Reality Sinks In
I believe reality is finally sinking in for many of us that we are looking at several more difficult years of the “New Economy.” With the re-election of Mr. Obama, we will have at least at four more years of bad federal fiscal policy for any real economic growth.
We will continue to have rising gas prices and, in turn, a rising cost of goods and services. High unemployment will continue to drag on. The national debt will soar higher and higher. And, of course, we will have additional higher taxes in every area imaginable – income, estate, fuel, utilities, and healthcare. This will impact all of us, not just the super rich.
I don’t want to be Mr. Doom and Gloom here, but if you’re just hoping things are going to turn around financially and we’re going to be back in the “good old days” (financially speaking) of Reagan, Clinton, and the Bushes, then keep on dreaming.
If you want financial change, then you’re going to need to become the change you desire. You’re going to need to be way more proactive about money than you probably want to be. You’re going to need to work harder and smarter than ever to provide for your family. The sad reality is that the folks in Washington appear to want a bunch of mediocre wage earners. They have no real desire for you to become high achievers. Excellence and success are definitely not words in their vocabulary. In fact, they are punishing achievers more than helping them.
17 Strategies For A Bad Economy
As I wrestle with the reality of the New Economy in regard to my own family finances, here are some thoughts on becoming successful in spite of the insanity:
- Take personal responsibility. Resist the urge to just give up and jump on the dole. The unfortunate goal of a bunch of politicians today is for you to take advantage of every available free money handout from the government. They want you hooked for life, and then they want you to vote for them because of their benevolence. I say, dare to be different and take personal responsibility. Avoid the handouts. In the end, you’ll be better off for it. It’s about character building, not easy street.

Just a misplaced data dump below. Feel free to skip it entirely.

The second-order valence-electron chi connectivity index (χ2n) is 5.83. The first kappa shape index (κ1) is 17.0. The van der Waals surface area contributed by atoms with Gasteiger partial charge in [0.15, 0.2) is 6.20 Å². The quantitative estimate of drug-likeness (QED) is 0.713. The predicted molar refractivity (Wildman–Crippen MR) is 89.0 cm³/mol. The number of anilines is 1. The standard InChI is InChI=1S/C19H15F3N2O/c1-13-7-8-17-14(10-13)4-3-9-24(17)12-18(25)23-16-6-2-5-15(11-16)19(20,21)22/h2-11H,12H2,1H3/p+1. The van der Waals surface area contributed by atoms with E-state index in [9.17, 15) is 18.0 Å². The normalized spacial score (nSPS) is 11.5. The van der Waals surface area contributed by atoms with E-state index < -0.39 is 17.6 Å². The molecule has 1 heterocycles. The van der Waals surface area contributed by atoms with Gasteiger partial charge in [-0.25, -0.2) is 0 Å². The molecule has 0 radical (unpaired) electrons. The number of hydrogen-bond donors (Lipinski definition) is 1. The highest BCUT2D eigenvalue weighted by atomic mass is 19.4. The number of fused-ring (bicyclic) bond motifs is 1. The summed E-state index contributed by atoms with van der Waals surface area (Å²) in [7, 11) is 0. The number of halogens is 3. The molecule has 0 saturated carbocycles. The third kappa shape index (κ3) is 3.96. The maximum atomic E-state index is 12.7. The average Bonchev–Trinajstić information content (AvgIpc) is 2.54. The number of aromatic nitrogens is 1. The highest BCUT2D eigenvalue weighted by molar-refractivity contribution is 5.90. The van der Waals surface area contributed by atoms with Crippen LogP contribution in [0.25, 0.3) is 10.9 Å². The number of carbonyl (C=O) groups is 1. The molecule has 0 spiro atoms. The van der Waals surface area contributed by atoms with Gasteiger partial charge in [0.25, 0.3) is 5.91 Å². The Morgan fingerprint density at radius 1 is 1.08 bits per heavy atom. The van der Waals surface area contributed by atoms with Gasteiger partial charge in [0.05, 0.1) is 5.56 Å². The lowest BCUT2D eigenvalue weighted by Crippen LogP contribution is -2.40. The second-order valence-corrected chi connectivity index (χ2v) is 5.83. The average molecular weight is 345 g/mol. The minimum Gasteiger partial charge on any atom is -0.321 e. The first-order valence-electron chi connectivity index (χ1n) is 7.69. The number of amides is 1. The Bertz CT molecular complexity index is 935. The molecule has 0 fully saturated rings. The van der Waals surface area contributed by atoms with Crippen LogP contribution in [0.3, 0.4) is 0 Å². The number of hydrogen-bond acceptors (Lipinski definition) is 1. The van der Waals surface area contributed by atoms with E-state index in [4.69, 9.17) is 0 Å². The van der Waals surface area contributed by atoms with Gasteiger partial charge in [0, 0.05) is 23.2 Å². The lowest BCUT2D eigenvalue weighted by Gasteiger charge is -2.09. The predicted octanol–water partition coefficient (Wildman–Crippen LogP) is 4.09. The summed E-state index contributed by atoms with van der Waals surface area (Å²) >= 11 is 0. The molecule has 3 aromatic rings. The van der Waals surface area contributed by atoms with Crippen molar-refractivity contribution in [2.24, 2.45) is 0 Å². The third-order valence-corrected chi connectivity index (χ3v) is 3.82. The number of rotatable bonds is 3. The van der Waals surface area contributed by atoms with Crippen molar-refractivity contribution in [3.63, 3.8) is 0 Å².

- Get out of debt ASAP. Definitely do not emulate the federal government in regard to debt! Start working your debt snowball, immediately. Unloading the burden of debt will free up your resources. You will be able to focus all your available resources on what truly matters as we continue in the new economy.
- Build up your emergency fund. In the new economy, this will be more critical than ever. Once you get of debt, be sure to build up an emergency fund of at least 3-6 months worth of living expense money. Having this stash available will help your family through any unexpected job loss or downturns.
- Grow in your generosity. Even in difficult economic times, we need to maintain lifestyles of giving. This will enable an attitude of gratitude. I’ve seen it in so many people. A generous life unleashes greatness and, of course, God’s hand of blessing.
- Brand yourself. No, I’m not talking about making marks on your body with a hot piece of metal. In the job market of the new economy, you have to stand out. You must be unique. So, what will make your name rise to the top of a stack of resumes? What qualities or characteristics do you possess that people want and need in their workplace? What niche do you cover better than anyone else? Once you figure out what makes you unique from everyone else, then you have to sell that uniqueness in anything that has your name attached to it.
- Create a platform. Related to #5, once you have figured out your personal brand, then you need to release your brand out to the world. You accomplish that through some type of platform. This could be a personally branded website (such as larrywjones.com), a blog, a book, podcast, or series of YouTube videos. The best book about creating a platform is Michael Hyatt‘s Platform: Get Noticed In A Noisy World.